The fans have their game back. NHL hockey is about to be played.

But before we get too far down the road, it would be a mistake not to consider what the four-month owners' lockout taught about the finances and marketing of the league.

Lessons unlearned, or soon forgotten, often evolve into big problems in the long run. And as they evaluate the current caretakers of the game, including commissioner Gary Bettman, the owners, the players, Donald Fehr and other leaders of the players association, the best measurement for fans is how well they have nurtured the 98-year-old NHL.

Unfortunately, from the emerging picture of the new collective bargaining agreement, what fans can conclude is that beyond their great displeasure with another half-canceled NHL season lies another unattractive prospect: The result may do little to solve the financial problems of the league, the very issue that supposedly caused Bettman and the owners to take an onerous, hard line in negotiations.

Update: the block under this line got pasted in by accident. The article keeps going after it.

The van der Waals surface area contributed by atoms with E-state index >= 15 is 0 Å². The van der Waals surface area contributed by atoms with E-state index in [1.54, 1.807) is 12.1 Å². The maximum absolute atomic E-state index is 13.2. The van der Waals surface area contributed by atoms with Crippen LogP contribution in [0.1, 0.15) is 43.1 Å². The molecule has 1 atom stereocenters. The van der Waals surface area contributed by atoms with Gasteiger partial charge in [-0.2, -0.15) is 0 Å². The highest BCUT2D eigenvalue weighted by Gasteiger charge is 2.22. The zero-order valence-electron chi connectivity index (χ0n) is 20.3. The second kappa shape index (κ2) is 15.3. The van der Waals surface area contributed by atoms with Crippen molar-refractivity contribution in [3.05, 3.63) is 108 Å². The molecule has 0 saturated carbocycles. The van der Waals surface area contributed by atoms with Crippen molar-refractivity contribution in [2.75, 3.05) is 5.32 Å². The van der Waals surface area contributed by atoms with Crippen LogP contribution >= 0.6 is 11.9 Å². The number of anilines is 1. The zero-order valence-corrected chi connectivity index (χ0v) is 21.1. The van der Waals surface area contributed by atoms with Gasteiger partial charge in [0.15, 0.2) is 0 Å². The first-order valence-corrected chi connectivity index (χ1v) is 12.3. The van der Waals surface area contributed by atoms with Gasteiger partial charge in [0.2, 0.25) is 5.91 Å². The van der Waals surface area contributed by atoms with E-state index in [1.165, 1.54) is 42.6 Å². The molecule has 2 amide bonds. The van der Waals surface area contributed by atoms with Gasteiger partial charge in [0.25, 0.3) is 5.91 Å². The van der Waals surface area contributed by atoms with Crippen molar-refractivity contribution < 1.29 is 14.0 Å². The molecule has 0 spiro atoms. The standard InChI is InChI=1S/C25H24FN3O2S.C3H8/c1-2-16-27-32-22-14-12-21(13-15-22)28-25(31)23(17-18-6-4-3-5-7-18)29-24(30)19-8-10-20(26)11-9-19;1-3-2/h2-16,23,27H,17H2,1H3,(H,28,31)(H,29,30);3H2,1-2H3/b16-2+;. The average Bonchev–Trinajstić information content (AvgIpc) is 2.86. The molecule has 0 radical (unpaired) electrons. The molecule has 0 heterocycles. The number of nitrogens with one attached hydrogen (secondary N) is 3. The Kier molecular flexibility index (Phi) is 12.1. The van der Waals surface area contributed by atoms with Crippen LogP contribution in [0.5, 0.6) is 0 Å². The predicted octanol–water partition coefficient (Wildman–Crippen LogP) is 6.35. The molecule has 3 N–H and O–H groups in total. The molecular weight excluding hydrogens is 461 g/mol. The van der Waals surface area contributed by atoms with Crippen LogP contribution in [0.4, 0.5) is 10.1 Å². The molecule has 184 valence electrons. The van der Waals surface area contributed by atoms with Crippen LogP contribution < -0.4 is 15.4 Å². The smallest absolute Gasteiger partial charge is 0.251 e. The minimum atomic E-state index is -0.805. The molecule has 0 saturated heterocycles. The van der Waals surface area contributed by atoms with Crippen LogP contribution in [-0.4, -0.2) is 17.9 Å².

With 18 of 30 teams reportedly losing money, little of the revenue from the big money makers shared with the losers, and owners nonetheless furiously outbidding each other for the highest-priced talent, Bettman and the owners were out to repair a broken business model.

It is galling to consider that, despite the huge disruption in the sport, they may have fallen short.

From The Detroit News: